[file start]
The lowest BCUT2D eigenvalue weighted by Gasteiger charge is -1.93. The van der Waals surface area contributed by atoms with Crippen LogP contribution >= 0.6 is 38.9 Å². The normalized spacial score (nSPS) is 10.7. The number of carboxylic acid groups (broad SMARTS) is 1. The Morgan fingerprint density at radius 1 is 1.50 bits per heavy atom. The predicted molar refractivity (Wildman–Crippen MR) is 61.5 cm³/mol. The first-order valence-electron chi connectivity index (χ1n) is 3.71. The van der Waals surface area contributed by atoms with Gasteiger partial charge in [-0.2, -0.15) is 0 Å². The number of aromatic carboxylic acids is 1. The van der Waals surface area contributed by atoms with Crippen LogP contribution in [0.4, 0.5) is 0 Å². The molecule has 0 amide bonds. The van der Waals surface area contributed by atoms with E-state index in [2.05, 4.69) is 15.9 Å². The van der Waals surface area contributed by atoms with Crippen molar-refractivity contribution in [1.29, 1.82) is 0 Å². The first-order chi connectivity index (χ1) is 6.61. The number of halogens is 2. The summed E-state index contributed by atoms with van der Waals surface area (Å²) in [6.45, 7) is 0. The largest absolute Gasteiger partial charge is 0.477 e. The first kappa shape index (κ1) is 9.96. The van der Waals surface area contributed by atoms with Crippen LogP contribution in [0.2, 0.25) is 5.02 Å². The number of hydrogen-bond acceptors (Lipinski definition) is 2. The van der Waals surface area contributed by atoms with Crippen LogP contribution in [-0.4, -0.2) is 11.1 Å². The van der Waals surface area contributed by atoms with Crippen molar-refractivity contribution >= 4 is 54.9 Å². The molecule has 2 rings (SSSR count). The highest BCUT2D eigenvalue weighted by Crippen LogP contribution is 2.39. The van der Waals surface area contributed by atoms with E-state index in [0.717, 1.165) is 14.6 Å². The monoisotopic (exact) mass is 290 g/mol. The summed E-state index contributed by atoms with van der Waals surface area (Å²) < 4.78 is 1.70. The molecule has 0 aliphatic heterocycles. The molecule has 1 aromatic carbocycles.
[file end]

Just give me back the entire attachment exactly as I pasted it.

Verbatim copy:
The lowest BCUT2D eigenvalue weighted by Gasteiger charge is -1.93. The van der Waals surface area contributed by atoms with Crippen LogP contribution >= 0.6 is 38.9 Å². The normalized spacial score (nSPS) is 10.7. The number of carboxylic acid groups (broad SMARTS) is 1. The Morgan fingerprint density at radius 1 is 1.50 bits per heavy atom. The predicted molar refractivity (Wildman–Crippen MR) is 61.5 cm³/mol. The first-order valence-electron chi connectivity index (χ1n) is 3.71. The van der Waals surface area contributed by atoms with Gasteiger partial charge in [-0.2, -0.15) is 0 Å². The number of aromatic carboxylic acids is 1. The van der Waals surface area contributed by atoms with Crippen LogP contribution in [0.4, 0.5) is 0 Å². The molecule has 0 amide bonds. The van der Waals surface area contributed by atoms with E-state index in [2.05, 4.69) is 15.9 Å². The van der Waals surface area contributed by atoms with Crippen molar-refractivity contribution in [1.29, 1.82) is 0 Å². The first-order chi connectivity index (χ1) is 6.61. The number of halogens is 2. The summed E-state index contributed by atoms with van der Waals surface area (Å²) in [6.45, 7) is 0. The largest absolute Gasteiger partial charge is 0.477 e. The first kappa shape index (κ1) is 9.96. The van der Waals surface area contributed by atoms with Crippen LogP contribution in [0.2, 0.25) is 5.02 Å². The number of hydrogen-bond acceptors (Lipinski definition) is 2. The van der Waals surface area contributed by atoms with Crippen LogP contribution in [-0.4, -0.2) is 11.1 Å². The van der Waals surface area contributed by atoms with Crippen molar-refractivity contribution >= 4 is 54.9 Å². The molecule has 2 rings (SSSR count). The highest BCUT2D eigenvalue weighted by Crippen LogP contribution is 2.39. The van der Waals surface area contributed by atoms with E-state index in [0.717, 1.165) is 14.6 Å². The monoisotopic (exact) mass is 290 g/mol. The summed E-state index contributed by atoms with van der Waals surface area (Å²) < 4.78 is 1.70. The molecule has 0 aliphatic heterocycles. The molecule has 1 aromatic carbocycles.